Fans gobsmacked as TV show spookily foresaw Super League disgrace in 1994

Footage from an old BBC2 programme 'Standing Room Only' has gone viral after predicting the formation of a European Super League over 25 years ago.

Broadcast in 1994, the show asked experts, insiders and authors to provide their views on how football would look in 2004- ten years on from when the programme was recorded.

A number of the comments have become extremely relatable following recent events involving the Premier League's 'big six', which involved England's elite attempting to breakaway from the top-flight.

The first to provide his analysis was Neil Duncanson, a managing director at a TV company.

"If you think television is too powerful in sport now, in ten years time you won't believe the control that they will have," he predicted.

"Television will run football completely in the next century. He [a supporter] will watch it on his own local Newcastle cable station because the BBC or ITV won't be able to afford the rights to the game."

Another guest on the show shared his concerns regarding the role supporters will play in football, stating: "In ten years' time, the fans will be incidental. If they are part of the equation, it will only be because the television companies want them to provide the spectacular background to bring pictures into millions of homes."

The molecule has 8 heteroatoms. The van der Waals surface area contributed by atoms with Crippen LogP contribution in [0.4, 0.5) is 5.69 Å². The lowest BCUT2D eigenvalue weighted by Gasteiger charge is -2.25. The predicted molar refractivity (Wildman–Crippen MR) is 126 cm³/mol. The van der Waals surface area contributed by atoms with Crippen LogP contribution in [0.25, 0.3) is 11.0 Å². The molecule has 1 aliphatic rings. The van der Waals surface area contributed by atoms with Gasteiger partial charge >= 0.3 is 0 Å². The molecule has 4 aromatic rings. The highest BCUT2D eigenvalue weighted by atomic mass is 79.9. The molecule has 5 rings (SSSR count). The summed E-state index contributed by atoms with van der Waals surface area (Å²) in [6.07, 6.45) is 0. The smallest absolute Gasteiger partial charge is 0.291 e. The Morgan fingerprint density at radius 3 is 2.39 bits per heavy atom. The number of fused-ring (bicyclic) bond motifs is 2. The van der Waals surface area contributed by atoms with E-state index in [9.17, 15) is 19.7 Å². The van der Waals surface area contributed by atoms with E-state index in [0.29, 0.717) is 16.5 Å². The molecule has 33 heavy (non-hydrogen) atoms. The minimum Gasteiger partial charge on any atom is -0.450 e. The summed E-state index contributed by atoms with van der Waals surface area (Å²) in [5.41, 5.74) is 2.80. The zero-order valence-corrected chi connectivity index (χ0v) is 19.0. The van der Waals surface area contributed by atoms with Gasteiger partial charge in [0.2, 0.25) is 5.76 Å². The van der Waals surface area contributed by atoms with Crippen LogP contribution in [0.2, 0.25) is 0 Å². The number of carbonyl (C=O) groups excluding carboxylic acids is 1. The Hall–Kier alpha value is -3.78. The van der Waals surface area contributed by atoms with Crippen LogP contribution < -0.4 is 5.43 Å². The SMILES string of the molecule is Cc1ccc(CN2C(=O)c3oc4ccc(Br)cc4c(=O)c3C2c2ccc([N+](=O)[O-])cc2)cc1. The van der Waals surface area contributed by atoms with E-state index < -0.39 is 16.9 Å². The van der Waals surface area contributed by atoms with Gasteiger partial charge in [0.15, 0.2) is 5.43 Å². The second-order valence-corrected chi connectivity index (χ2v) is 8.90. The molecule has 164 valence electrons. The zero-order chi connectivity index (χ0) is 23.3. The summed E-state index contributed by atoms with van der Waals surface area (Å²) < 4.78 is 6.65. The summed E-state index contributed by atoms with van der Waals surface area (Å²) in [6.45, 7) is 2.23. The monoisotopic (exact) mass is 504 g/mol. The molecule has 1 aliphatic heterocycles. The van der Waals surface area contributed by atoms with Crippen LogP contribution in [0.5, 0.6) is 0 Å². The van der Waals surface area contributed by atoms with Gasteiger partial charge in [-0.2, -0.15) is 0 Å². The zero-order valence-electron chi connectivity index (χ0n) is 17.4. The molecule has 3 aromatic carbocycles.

During the BBC clip, a news presenter is also shown introducing a live game as though the year is 2004.

"Welcome to Magpie TV. Tonight you'll watch Barcelona against Newcastle United in the European Super League," he said.

Real Madrid present Florentino Perez- the man spearheading the plans for a European Super League- made clear that this recent project is targeting an alternative profile to loyal supporters of clubs he described as 'legacy fans'.

A change in attitude towards fanbases was also forecasted in the programme by the author of an Arsenal fanzine.

"The new style of fan will see losing as a sign of failure and will not want to turn up. The hardcore support, that always carries a club through its leaner times, will have gone. They will be priced out, to be replaced by people who are really just glory hunters," he said.

"If this is the future of football, you can stuff it."

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